5.27      In addition to the use of 2016 Census, the committee is of the view that the remaining NIAS funding could also be informed by data from the wastewater analysis. The use of wastewater analysis data should assist in allocating resources to areas with known higher methamphetamine use.  

Recommendation 11

5.28      The committee recommends that the Department of Health considers using 2016 Census and National Wastewater Drug Monitoring Program data to determine the allocation of National Ice Action Strategy funding for 2019–20.

Tender process

5.29      Submitters and witnesses to the inquiry raised concerns with respect to the timing of and short timeframe for the tender process.

5.30      Holyoake Tasmania was critical of the NIAS tender process. It expressed concern about the short timeframe to apply for funding: from the announcement in December 2015 to the closure for applications on the 12 January 2016.[41] Holyoake Tasmania opined that this decision resulted in a:

...rushed procurement process [that] did not enable an adequate time for competing organisations to thoroughly research and prepare tenders which will deliver the best possible outcomes for clients using ice or their families.[42]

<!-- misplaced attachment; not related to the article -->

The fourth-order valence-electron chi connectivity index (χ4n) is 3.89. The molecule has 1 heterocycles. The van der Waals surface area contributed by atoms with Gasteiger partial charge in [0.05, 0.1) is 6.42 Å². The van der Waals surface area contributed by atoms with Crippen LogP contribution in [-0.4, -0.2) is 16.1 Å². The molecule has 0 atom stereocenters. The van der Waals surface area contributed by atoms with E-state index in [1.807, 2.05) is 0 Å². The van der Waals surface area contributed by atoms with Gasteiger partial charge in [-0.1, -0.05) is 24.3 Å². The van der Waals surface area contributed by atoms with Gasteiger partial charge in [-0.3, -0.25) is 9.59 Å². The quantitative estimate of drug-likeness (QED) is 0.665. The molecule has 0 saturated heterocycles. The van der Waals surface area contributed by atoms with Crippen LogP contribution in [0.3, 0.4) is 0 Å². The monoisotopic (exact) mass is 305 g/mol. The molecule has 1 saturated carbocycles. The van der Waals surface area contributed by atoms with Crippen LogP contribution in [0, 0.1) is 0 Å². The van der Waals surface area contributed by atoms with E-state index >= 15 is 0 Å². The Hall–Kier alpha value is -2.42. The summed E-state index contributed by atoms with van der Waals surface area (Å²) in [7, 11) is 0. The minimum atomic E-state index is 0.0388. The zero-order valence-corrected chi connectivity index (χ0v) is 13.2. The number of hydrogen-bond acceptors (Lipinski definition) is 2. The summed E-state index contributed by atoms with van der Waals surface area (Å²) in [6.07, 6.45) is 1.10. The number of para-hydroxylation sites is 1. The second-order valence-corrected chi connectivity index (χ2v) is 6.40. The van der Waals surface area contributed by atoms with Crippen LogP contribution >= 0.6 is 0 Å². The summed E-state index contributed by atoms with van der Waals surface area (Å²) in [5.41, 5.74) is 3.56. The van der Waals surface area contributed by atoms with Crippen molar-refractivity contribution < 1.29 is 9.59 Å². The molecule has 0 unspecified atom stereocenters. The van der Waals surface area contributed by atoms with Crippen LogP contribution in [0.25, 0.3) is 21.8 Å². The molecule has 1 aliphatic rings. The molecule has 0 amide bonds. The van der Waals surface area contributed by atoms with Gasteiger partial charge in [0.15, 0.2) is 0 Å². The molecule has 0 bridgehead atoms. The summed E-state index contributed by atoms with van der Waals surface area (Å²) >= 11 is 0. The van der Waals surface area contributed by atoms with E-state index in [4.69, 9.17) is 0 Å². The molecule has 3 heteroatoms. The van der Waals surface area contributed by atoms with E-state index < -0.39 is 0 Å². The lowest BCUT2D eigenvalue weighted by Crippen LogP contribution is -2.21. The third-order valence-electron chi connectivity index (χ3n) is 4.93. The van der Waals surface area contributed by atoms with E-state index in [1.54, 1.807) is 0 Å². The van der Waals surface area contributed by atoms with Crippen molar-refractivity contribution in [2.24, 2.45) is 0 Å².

5.31      The same concern was expressed by the Network of Alcohol and other Drug Agencies (NADA) about the tender process in New South Wales (NSW). NADA advised the committee that its members were only provided with:  

...three to four weeks over the Christmas and New Year period...to apply for grants in their on-line tender process. This severely weakens many NGO services position to compete in external tender processes as agencies staff are on holidays, partner agencies are also not as available for collaboration in the tender application and the Christmas period is generally a crisis time for clients and people seeking to access services placing extra demand on the personnel of drug treatment NGOs.[43]

5.32      NADA acknowledged community expectations that delivery of treatment services would occur promptly, but argued that:

....this timing problem should have been addressed between both the Australian Government and the PHNs so that timeframes for the roll out of competitive tendering could have been more realistic and less burdensome on services. A communication strategy developed in partnership with the Australian Government, PHNs and the Network of AOD Peaks could have gone to supporting realistic and appropriate timeframes, as well as community expectations on the commissioning of new services. This approach should be taken in the future.[44]

5.33      The committee queried the DoH on the timing of the tender process and the role it had in determining the timeframe. The committee asked the DoH about the tender process occurring over the Christmas period and whether it had impacted on service providers' ability to form partnerships. In response, the DoH advised that the tender process varied from PHN to PHN and that the: